Male Incontinence: Causes, Types, and Products Protection Status
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Male Incontinence

by the IncontinenceSource Editors

Urinary incontinence occurs in 3% to 11% of all men, with a lower prevalence in younger men and increasing percentages with progressing age culminating in higher populations at the age of 70 to 80.1 Of these men, 40% to 80% suffer from urge incontinence, as opposed to stress incontinence (10%). The severity of this incontinence can range from mild to moderate to severe.

Causes and Types of Male Incontinence

Male incontinence has many causes, ranging from trauma to age. The Mayo Clinic provides a clear overview of the types of incontinence a physician may encounter.2 Temporary incontinence is usually caused by an ingested diuretic, an infection, or constipation. The causes of temporary incontinence are often easily treated.

Persistent urinary incontinence is usually caused by an underlying medical condition. Common conditions include enlarged prostate or prostate cancer, a non-cancerous obstruction, neurological disorders such as Parkinson's disease, and occasionally physical trauma from an accident. Persistent incontinence can take the following forms:

  • Stress incontinence –Leakage of urine after coughing, sneezing, or exertion.
  • Urge incontinence – a common issue for men with persistent incontinence, indicated by the sudden and intense urge to urinate, followed by a loss of bladder or sphincter control.
  • Overflow incontinence – marked by a constant dribbling from a bladder that does not empty correctly.
  • Functional incontinence – indicated not by control of bowel or bladder but by the physical or mental abilities of a patient functionally to use the bathroom, such as navigating to the toilet and unzipping pants. Patients with dementia and those suffering from paralysis may be included here.
  • Mixed incontinence – any mix of the foregoing symptoms.
  • Although the treatments of male incontinence are as myriad as the symptoms, there are fortunately products available to assist patients experiencing these often embarrassing symptoms.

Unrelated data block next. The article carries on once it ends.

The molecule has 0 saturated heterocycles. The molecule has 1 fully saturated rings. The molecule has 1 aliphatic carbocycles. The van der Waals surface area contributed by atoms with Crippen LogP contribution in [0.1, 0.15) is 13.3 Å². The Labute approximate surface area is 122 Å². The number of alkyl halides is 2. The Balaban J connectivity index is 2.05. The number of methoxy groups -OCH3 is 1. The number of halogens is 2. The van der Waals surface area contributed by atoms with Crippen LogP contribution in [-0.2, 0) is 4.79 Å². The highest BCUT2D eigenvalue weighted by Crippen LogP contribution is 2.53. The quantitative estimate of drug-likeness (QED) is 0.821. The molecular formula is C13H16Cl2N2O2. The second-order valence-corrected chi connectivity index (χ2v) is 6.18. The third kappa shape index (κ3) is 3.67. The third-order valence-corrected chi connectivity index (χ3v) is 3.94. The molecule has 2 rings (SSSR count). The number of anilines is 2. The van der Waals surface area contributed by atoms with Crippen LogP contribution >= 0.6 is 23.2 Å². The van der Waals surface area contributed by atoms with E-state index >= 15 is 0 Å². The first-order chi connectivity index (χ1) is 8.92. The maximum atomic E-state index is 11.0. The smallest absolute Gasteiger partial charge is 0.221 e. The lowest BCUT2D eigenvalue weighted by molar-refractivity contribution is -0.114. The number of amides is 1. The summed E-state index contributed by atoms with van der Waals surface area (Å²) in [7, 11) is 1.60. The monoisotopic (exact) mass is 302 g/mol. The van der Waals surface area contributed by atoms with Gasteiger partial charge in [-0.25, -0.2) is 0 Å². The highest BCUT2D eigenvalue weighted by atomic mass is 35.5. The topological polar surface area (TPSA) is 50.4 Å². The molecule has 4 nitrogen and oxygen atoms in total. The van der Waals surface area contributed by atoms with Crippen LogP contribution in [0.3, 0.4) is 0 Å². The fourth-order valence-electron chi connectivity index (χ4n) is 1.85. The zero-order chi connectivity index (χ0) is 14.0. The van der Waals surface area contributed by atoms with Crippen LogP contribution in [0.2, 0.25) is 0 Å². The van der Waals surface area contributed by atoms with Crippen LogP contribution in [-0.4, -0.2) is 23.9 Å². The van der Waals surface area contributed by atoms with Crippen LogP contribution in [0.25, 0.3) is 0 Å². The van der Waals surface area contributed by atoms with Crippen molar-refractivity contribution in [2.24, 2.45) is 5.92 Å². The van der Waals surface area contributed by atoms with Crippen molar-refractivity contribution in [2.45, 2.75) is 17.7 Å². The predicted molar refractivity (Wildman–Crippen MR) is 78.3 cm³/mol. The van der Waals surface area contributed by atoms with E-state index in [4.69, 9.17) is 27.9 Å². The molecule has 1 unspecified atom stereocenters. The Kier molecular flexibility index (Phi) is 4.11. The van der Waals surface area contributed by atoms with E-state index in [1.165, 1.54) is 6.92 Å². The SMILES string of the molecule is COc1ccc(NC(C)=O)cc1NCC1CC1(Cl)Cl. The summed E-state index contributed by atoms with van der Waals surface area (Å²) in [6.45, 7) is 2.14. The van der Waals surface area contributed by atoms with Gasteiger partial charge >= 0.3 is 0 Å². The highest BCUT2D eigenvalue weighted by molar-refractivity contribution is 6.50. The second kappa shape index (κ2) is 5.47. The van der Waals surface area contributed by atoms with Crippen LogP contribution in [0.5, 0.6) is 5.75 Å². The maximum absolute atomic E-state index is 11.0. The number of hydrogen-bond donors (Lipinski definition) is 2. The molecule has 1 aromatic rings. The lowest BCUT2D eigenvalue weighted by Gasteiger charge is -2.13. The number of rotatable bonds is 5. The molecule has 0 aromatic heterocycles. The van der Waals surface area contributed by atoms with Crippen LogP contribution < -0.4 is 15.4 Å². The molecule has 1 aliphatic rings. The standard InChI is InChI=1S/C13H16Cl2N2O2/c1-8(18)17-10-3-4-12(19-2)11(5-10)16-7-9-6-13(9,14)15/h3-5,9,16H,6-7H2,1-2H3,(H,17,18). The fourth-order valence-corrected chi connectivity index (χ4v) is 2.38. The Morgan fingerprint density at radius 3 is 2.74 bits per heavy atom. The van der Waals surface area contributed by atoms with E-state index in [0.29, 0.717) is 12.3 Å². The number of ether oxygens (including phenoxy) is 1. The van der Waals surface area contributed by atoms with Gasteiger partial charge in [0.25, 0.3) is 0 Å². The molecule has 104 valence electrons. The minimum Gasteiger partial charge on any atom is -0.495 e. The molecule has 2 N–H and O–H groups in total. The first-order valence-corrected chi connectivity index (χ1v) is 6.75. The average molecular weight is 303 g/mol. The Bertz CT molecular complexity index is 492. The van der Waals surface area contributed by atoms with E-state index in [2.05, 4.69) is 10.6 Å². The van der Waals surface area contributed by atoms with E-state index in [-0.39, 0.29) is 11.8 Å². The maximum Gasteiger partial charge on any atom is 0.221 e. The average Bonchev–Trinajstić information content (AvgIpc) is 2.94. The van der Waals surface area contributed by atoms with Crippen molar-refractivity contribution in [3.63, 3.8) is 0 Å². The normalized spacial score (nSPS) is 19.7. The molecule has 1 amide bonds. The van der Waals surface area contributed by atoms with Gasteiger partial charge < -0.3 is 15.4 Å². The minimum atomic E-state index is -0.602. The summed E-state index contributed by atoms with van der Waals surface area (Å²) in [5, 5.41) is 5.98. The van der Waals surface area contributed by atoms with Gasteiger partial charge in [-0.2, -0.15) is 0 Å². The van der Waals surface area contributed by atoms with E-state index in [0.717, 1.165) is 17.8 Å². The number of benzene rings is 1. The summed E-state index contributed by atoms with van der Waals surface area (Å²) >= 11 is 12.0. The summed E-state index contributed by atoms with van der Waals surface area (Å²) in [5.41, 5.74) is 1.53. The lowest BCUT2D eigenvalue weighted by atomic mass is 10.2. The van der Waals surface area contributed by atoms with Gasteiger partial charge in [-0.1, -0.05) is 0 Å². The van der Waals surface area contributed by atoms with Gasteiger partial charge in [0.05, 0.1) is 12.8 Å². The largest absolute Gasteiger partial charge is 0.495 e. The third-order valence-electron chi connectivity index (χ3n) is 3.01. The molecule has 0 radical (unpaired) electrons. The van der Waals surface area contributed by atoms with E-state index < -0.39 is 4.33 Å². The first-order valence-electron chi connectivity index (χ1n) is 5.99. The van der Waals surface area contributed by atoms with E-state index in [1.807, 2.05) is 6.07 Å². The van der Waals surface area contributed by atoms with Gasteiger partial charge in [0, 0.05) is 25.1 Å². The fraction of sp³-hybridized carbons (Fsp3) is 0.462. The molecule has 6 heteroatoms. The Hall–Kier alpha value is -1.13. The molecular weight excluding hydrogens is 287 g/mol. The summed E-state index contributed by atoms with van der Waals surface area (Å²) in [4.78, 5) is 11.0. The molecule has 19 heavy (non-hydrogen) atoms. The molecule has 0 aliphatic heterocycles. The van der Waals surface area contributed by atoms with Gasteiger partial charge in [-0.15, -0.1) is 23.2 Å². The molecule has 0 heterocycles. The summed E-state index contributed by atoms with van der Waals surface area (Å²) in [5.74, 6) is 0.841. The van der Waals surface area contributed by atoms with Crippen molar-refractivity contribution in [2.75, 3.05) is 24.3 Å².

• Incontinence Products for Men
  • The highly uncomfortable symptoms of male incontinence can come with social stigmas that prevent patients from seeking the help they need. For these reasons, it's paramount that medical professionals understand the supportive solutions available in incontinence products for men to offer relief to patients in need, whether they are asking or not.
  • Absorbent products – solutions that help guard against clothing leaks, thus providing security at home and away. Absorbent products include booster pads, briefs, diapers, and undergarment guards, including specific absorbent incontinence products for men.
  • Behavioral modalities – incontinence products for men that work by increasing quality of care. These products include alarms that can detect urine and can help with avoiding painful skin conditions in patients with limited sensitivity.
  • Catheters and collection devices – incontinence products for men who are unable to use the restroom in the traditional manner. Choose from differently sized and shaped catheters, including those designed specifically as incontinence products for men, as well as insertion and irrigation trays and collection bags.
  • Fecal management systems – incontinence products for men beyond urinary issues, including ostomy supplies, collection, and cleaning. Supplies are available both for bedridden and mobile patients.
  • Internal management products – incontinence products for men such as urethral slings and injectable bulking agents as well as artificial sphincters.
  • Odor control supplies – incontinence products for men addressing a major patient concern. These supplies can help minimize noticeable odor from incontinence treatments.

In addition to these basic incontinence products for men, don't forget the appropriate accessories to help these items achieve maximum effectiveness. Pair a urine alarm with protective briefs or a diaper to prevent leakage. Make sure catheters and ostomies stay comfortable with the correct taping and placement supplies. Male incontinence affects many men either long or short term, and increased knowledge of both preventative and palliative care is your best tool to help treat these conditions. Learn more about incontinence products for men online at Incontinence Source (

1. Nitti VW. The prevalence of urinary incontinence. Rev Urol. 2001;3(Suppl 1): S2–S6.
2. Mayo Clinic. Urinary incontinence. Accessed on March 10, 2018.

The views and opinions expressed in this blog are solely those of the author, and do not represent the views of IncontinenceSource, Kestrel Health Information, Inc., its affiliates, or subsidiary companies.

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